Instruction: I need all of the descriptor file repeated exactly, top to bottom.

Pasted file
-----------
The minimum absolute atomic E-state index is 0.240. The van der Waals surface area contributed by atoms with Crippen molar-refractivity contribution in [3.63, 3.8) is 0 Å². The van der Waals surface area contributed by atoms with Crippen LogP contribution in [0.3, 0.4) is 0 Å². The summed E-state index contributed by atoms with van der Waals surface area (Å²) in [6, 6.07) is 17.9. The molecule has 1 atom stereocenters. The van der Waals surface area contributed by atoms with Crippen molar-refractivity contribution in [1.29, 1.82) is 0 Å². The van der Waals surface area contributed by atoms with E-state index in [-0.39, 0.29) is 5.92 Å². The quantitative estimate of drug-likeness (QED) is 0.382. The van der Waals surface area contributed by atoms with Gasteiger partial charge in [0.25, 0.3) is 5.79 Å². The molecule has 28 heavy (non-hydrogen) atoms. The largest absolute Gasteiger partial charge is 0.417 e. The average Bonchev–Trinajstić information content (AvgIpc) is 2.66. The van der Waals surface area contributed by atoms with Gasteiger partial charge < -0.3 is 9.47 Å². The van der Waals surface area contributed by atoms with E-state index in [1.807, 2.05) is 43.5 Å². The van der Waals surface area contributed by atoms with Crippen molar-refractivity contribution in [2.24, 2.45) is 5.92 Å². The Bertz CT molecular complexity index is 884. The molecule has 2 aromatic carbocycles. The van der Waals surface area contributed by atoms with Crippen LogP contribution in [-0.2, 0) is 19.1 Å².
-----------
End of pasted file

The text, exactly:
The minimum absolute atomic E-state index is 0.240. The van der Waals surface area contributed by atoms with Crippen molar-refractivity contribution in [3.63, 3.8) is 0 Å². The van der Waals surface area contributed by atoms with Crippen LogP contribution in [0.3, 0.4) is 0 Å². The summed E-state index contributed by atoms with van der Waals surface area (Å²) in [6, 6.07) is 17.9. The molecule has 1 atom stereocenters. The van der Waals surface area contributed by atoms with Crippen molar-refractivity contribution in [1.29, 1.82) is 0 Å². The van der Waals surface area contributed by atoms with E-state index in [-0.39, 0.29) is 5.92 Å². The quantitative estimate of drug-likeness (QED) is 0.382. The van der Waals surface area contributed by atoms with Gasteiger partial charge in [0.25, 0.3) is 5.79 Å². The molecule has 28 heavy (non-hydrogen) atoms. The largest absolute Gasteiger partial charge is 0.417 e. The average Bonchev–Trinajstić information content (AvgIpc) is 2.66. The van der Waals surface area contributed by atoms with Gasteiger partial charge < -0.3 is 9.47 Å². The van der Waals surface area contributed by atoms with E-state index in [1.807, 2.05) is 43.5 Å². The van der Waals surface area contributed by atoms with Crippen molar-refractivity contribution in [2.24, 2.45) is 5.92 Å². The Bertz CT molecular complexity index is 884. The molecule has 2 aromatic carbocycles. The van der Waals surface area contributed by atoms with Crippen LogP contribution in [-0.2, 0) is 19.1 Å².